p < 0.05). This one finding could very well be who decreased or modified their behavior.
attributed to chance. An additional factor in explaining our findings
may be societal sex-role stereotypes and expecta-
tions. Gender differences can be attributed to cul-
Discussion tural factors. In most societies, men are assigned
to roles that bestow them with greater power
Although the profile of behavior and coping (Eagly, 1987). Men are usually viewed as more
strategies as a function of gender has yielded independent, active, and venturous, whereas
some inconsistent findings in the literature, women are expected to be more sensitive, obedi-
researchers such as Ptacek et al. (1992) report a ent, and conforming (Diekman & Eagly, 2000;
clear preference for problem-focused coping Eagly, 1987). Departures from these expectations
among men and support-seeking and emotion- are viewed as violating gender-related social
focused coping among women. The gender dif- patterns of behavior (Eagly, 1987, 1995).
ferences in coping mechanisms that we found If the car must be filled with gas and such an
were generally consistent with our expectations. activity is perceived as dangerous and in the realm
Although no gender differences were seen in the of defending the family, it becomes the job of
use of emotion-focused strategies for five of the the man. Thus, several female respondents replied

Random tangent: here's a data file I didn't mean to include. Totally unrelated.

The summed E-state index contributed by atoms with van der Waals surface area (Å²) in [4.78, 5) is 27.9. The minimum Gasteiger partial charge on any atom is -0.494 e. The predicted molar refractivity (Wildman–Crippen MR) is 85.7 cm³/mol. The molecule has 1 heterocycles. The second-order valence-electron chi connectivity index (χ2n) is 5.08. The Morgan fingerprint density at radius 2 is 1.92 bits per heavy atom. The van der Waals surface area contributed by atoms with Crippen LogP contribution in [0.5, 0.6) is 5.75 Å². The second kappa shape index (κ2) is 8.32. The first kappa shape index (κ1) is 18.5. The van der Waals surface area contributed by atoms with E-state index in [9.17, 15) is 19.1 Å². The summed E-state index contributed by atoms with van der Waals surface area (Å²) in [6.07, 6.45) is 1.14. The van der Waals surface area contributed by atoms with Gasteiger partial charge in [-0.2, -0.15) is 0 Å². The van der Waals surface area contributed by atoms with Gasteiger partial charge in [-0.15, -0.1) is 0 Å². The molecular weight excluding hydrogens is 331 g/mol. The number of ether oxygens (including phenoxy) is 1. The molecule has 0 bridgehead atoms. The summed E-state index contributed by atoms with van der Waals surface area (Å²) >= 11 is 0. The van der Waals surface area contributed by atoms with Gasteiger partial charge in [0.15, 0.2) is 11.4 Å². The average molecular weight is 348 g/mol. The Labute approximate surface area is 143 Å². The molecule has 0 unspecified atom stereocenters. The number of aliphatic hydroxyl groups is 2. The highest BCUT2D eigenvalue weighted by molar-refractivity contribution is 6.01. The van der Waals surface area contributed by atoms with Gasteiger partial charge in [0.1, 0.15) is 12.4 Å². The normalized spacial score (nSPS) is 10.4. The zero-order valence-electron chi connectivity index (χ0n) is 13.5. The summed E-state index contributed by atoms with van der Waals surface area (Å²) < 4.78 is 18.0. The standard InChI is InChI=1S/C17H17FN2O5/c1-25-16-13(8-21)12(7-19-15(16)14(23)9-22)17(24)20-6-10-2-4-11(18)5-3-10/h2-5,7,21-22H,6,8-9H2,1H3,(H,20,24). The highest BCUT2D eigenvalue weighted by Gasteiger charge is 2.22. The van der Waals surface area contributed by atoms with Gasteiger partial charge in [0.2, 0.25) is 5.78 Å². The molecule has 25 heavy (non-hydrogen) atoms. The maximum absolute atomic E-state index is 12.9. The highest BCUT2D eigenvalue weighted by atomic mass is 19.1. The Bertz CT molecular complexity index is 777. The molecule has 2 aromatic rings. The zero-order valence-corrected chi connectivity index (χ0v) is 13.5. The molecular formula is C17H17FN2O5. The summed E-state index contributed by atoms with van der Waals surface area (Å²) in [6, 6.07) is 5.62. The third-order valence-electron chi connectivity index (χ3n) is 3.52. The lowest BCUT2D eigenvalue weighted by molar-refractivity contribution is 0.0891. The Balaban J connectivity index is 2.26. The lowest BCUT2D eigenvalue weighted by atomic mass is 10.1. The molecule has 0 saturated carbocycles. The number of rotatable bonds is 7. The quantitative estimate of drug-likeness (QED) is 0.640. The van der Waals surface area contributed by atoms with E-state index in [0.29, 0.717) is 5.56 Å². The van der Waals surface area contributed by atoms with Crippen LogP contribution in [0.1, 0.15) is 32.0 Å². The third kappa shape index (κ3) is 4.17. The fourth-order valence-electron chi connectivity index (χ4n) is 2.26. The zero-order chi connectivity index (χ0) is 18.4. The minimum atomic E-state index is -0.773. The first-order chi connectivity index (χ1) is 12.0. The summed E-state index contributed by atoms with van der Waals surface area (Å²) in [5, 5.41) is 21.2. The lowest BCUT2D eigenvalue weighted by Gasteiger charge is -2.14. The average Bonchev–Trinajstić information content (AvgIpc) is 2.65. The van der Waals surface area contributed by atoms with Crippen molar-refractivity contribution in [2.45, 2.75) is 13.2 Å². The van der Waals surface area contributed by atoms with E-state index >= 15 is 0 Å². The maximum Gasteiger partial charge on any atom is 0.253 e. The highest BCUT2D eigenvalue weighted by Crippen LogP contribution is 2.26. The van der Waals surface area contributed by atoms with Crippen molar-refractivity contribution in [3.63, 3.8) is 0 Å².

seven items, we did find a significant difference that they modified the activity of gasoline fill-
between men and women in seeking and utiliza- ups and when asked to specify, noted that their
tion of social support. Social support is consid- husband or boyfriend was now doing it. Indeed,
ered an effective coping strategy in moderating Rosario et al. (1988) developed a role constraint
the effect of stressors in both men and women, theory that argues that gender differences in
and it is used by both genders (Bellmank, Forster, coping are less likely when men and women
Still, & Cooper, 2003). exhibit the same social roles. We contend that in
What seems most surprising is our finding of extreme circumstances the expected societal roles
greater use of what is considered problem- still differ and thus lead to the observed
focused methods among the women. They were differences.
significantly more likely to modify their behavior Future research into stress coping needs to
so as to reduce stress. We propose that the dif- factor in stress type and should endeavor to cor-
ference in our findings can be explained by the relate it with the coping mechanisms utilized by
nature of the stressor. Despite being told numer- men and women and examine its prediction of
ous times that the statistical danger based on the subsequent physical and psychological health.
population size of the area of concern was essen-
tially negligible, people continued to perceive the
situation as one of imminent danger (Stolberg, Acknowledgments
2002). Effective coping behavior must be effec-
tual in dealing with both major stressful events The authors appreciate the assistance of Miriam Fried-
and minor, daily hassles. But that does not imply man, Jeffrey Aftel, and Anna Schneider in collecting the
that an individual must utilize the same mecha- data. We thank Dr Shulamit Epstein for bibliographic
nisms in all scenarios. The majority of the prior
findings of male/female differences in coping were
found under conditions of everyday stress, not
major stressors.
Faced with a life-threatening stressful situation, Bellman, S., Forster, N., Still, L., & Cooper, C.L. (2003).
additional factors enter the picture in conjunction Gender differences in the use of social support as a moder-